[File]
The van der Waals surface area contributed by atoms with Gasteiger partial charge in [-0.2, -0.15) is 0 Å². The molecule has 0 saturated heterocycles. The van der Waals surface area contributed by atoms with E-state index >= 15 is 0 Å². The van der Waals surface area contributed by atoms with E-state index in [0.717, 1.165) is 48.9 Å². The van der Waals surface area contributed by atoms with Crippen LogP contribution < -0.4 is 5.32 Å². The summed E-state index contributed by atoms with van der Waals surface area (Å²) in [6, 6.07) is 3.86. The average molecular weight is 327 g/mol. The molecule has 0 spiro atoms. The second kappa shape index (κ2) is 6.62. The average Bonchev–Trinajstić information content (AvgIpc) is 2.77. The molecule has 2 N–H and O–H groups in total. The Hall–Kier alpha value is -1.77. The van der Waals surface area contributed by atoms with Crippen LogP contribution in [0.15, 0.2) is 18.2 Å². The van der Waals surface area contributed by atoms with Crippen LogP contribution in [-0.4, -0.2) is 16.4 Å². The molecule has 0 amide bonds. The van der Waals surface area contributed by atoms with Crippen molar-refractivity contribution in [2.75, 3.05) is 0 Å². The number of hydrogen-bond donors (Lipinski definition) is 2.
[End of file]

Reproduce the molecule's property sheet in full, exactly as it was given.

The van der Waals surface area contributed by atoms with Gasteiger partial charge in [-0.2, -0.15) is 0 Å². The molecule has 0 saturated heterocycles. The van der Waals surface area contributed by atoms with E-state index >= 15 is 0 Å². The van der Waals surface area contributed by atoms with E-state index in [0.717, 1.165) is 48.9 Å². The van der Waals surface area contributed by atoms with Crippen LogP contribution < -0.4 is 5.32 Å². The summed E-state index contributed by atoms with van der Waals surface area (Å²) in [6, 6.07) is 3.86. The average molecular weight is 327 g/mol. The molecule has 0 spiro atoms. The second kappa shape index (κ2) is 6.62. The average Bonchev–Trinajstić information content (AvgIpc) is 2.77. The molecule has 2 N–H and O–H groups in total. The Hall–Kier alpha value is -1.77. The van der Waals surface area contributed by atoms with Crippen LogP contribution in [0.15, 0.2) is 18.2 Å². The van der Waals surface area contributed by atoms with Crippen LogP contribution in [-0.4, -0.2) is 16.4 Å². The molecule has 0 amide bonds. The van der Waals surface area contributed by atoms with Crippen molar-refractivity contribution in [2.75, 3.05) is 0 Å². The number of hydrogen-bond donors (Lipinski definition) is 2.